NHK and the Asahi Shimbun are still at odds over allegations that an NHK war crimes documentary was censored under political pressure, and a new report by the daily threatens to add fuel to the fire.
The unusual report, carried in the Monday morning edition, is intended to verify allegations it made in January that NHK re-edited the program about a mock war crimes tribunal after being pressured to do so by two leading LDP politicians.
The redacted sections included one about the tribunal’s December 2000 verdict, which found Emperor Hirohito guilty of sanctioning sexual slavery.
The daily used two pages to explain how its reporters investigated, re-examined what happened to NHK when the broadcaster made the program, and detailed NHK’s views on the issue.
“We thought we could make clear through a series of (past) reports that NHK is close to politics. But since (NHK) clearly denied the reports, we could not remain silent,” an Asahi Shimbun official said, explaining why it ran the intensive report.
The Asahi interviewed more than 150 people, including officials from NHK and the Internal Affairs and Communications Ministry, and LDP politicians for the report.
In response, NHK repeated its original denial, claiming: “There was no pressure, and we edited (the program) independently.”
The newspaper accused the public broadcaster in January of caving in to pressure from powerful Liberal Democratic Party politicians who it claimed wanted NHK to cancel the 2001 show, which documented a mock war crimes tribunal that was held in Tokyo to judge Japan’s institution of sexual slavery during the war.
If the argument continues, however, the two media giants may have a difficult time regaining the public’s trust.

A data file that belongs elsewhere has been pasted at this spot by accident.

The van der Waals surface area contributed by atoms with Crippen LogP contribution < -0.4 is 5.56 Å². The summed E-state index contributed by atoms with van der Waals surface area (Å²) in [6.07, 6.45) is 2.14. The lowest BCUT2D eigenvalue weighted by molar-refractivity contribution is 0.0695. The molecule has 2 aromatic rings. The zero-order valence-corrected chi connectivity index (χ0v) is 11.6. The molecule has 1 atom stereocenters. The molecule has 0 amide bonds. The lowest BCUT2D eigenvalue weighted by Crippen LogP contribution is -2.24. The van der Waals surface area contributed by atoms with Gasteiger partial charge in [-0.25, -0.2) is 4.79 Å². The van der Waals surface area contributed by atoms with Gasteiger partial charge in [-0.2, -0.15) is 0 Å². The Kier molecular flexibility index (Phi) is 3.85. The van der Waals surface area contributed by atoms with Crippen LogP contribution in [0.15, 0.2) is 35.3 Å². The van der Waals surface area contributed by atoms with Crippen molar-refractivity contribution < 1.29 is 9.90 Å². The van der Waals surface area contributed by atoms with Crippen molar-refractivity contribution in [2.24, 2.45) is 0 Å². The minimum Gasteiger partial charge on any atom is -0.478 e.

After the daily ran the report in January, an NHK producer who was in charge of the 2001 program said tearfully that he had heard that Shinzo Abe and Shoichi Nakagawa, the two LDP lawmakers, had politically intervened.
NHK acknowledged that an NHK executive met Abe and was told to be fair and neutral in covering the event one day before the program aired.
But the broadcaster also claimed the change in the program’s content was only made to maintain fairness.
The confrontation between NHK and Asahi escalated after Asahi said NHK falsified the program. NHK then accused Asahi of slander.
Although the two media outlets have issued protests and open written questions are flowing back and forth, the situation appeared calm, at least on the surface, in April.
But then different problems started cropping up.
Weekly magazine Shukan Bunshun reported in March that the Asahi received 50 million yen in the name of editorial assistance from Takefuji Corp. to run a series of articles about the consumer finance company in its weekly magazine Shukan Asahi.
Asahi admitted its “blunder,” and President Shinichi Hakoshima was replaced by Kotaro Akiyama in June. But the daily denied there was a link between Hakoshima’s exit and the Takefuji scandal.
When “the Takefuji problem surfaced. We felt a strong sense of crisis,” a veteran Asahi reporter said.
NHK was also hit by another crisis after it was reported last year that its employees have been embezzling funds, including a chief producer who was indicted for pocketing 48 million yen in fictitious production funds.
The revelation triggered a flood of refusals to pay NHK fees, forcing Katsuji Ebisawa, who used to be called the “one-man” president of NHK, to resign in January to take responsibility.
New NHK President Genichi Hashimoto replaced Ebisawa with a pledge to reform the public broadcaster and make a fresh start.
However, whether NHK caved in to political pressure over the 2001 documentary is still being argued in the Tokyo High Court in a suit filed by Violence Against Women in War-Network Japan, an organization that cooperated in the making of the program. The group claimed during a recent hearing at the court that its “trust was betrayed by the changed program.”
Some NHK employees have also said that the re-editing of the program was an “excessive reaction to politics” and proposed distancing NHK’s management from politics.
In a time of both misinformation and too much information, quality journalism is more crucial than ever.
By subscribing, you can help us get the story right.